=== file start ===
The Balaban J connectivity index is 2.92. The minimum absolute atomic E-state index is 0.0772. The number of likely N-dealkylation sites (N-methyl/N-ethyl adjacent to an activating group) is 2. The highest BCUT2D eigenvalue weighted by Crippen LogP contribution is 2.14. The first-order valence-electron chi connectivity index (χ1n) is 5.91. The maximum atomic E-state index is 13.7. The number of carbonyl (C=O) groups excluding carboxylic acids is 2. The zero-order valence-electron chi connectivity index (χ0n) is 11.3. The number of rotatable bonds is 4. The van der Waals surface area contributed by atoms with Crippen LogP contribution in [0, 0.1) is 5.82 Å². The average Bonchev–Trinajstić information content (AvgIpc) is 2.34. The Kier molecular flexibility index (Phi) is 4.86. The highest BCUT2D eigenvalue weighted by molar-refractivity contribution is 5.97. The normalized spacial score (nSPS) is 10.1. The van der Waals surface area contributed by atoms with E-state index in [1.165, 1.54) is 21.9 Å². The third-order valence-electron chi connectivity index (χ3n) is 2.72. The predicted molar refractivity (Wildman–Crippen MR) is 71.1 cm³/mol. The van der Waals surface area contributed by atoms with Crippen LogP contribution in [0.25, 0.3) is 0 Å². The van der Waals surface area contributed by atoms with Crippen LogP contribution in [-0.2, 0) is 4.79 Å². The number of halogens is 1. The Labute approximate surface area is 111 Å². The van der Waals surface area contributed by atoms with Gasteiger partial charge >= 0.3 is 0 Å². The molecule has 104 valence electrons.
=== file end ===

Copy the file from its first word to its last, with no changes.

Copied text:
The Balaban J connectivity index is 2.92. The minimum absolute atomic E-state index is 0.0772. The number of likely N-dealkylation sites (N-methyl/N-ethyl adjacent to an activating group) is 2. The highest BCUT2D eigenvalue weighted by Crippen LogP contribution is 2.14. The first-order valence-electron chi connectivity index (χ1n) is 5.91. The maximum atomic E-state index is 13.7. The number of carbonyl (C=O) groups excluding carboxylic acids is 2. The zero-order valence-electron chi connectivity index (χ0n) is 11.3. The number of rotatable bonds is 4. The van der Waals surface area contributed by atoms with Crippen LogP contribution in [0, 0.1) is 5.82 Å². The average Bonchev–Trinajstić information content (AvgIpc) is 2.34. The Kier molecular flexibility index (Phi) is 4.86. The highest BCUT2D eigenvalue weighted by molar-refractivity contribution is 5.97. The normalized spacial score (nSPS) is 10.1. The van der Waals surface area contributed by atoms with E-state index in [1.165, 1.54) is 21.9 Å². The third-order valence-electron chi connectivity index (χ3n) is 2.72. The predicted molar refractivity (Wildman–Crippen MR) is 71.1 cm³/mol. The van der Waals surface area contributed by atoms with Crippen LogP contribution in [0.25, 0.3) is 0 Å². The van der Waals surface area contributed by atoms with Crippen LogP contribution in [-0.2, 0) is 4.79 Å². The number of halogens is 1. The Labute approximate surface area is 111 Å². The van der Waals surface area contributed by atoms with Gasteiger partial charge >= 0.3 is 0 Å². The molecule has 104 valence electrons.